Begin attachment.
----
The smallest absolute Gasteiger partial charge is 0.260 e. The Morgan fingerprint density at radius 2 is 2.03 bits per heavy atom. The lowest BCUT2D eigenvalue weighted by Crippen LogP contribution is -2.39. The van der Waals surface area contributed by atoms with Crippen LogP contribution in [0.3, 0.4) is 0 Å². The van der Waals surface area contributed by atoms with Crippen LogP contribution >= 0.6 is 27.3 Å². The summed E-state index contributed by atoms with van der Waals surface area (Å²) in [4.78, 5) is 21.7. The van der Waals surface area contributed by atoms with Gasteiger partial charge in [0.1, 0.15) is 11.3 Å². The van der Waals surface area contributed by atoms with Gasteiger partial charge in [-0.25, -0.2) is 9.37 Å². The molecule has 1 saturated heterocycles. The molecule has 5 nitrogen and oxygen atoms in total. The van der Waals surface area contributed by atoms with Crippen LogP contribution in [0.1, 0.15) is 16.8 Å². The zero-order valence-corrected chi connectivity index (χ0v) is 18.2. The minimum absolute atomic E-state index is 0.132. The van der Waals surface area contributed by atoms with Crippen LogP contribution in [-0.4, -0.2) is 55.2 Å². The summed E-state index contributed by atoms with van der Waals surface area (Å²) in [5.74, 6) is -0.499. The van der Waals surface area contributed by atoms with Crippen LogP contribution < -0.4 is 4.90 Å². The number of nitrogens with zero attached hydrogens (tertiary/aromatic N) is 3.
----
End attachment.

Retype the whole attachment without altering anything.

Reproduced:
The smallest absolute Gasteiger partial charge is 0.260 e. The Morgan fingerprint density at radius 2 is 2.03 bits per heavy atom. The lowest BCUT2D eigenvalue weighted by Crippen LogP contribution is -2.39. The van der Waals surface area contributed by atoms with Crippen LogP contribution in [0.3, 0.4) is 0 Å². The van der Waals surface area contributed by atoms with Crippen LogP contribution >= 0.6 is 27.3 Å². The summed E-state index contributed by atoms with van der Waals surface area (Å²) in [4.78, 5) is 21.7. The van der Waals surface area contributed by atoms with Gasteiger partial charge in [0.1, 0.15) is 11.3 Å². The van der Waals surface area contributed by atoms with Gasteiger partial charge in [-0.25, -0.2) is 9.37 Å². The molecule has 1 saturated heterocycles. The molecule has 5 nitrogen and oxygen atoms in total. The van der Waals surface area contributed by atoms with Crippen LogP contribution in [0.1, 0.15) is 16.8 Å². The zero-order valence-corrected chi connectivity index (χ0v) is 18.2. The minimum absolute atomic E-state index is 0.132. The van der Waals surface area contributed by atoms with Crippen LogP contribution in [-0.4, -0.2) is 55.2 Å². The summed E-state index contributed by atoms with van der Waals surface area (Å²) in [5.74, 6) is -0.499. The van der Waals surface area contributed by atoms with Crippen LogP contribution < -0.4 is 4.90 Å². The number of nitrogens with zero attached hydrogens (tertiary/aromatic N) is 3.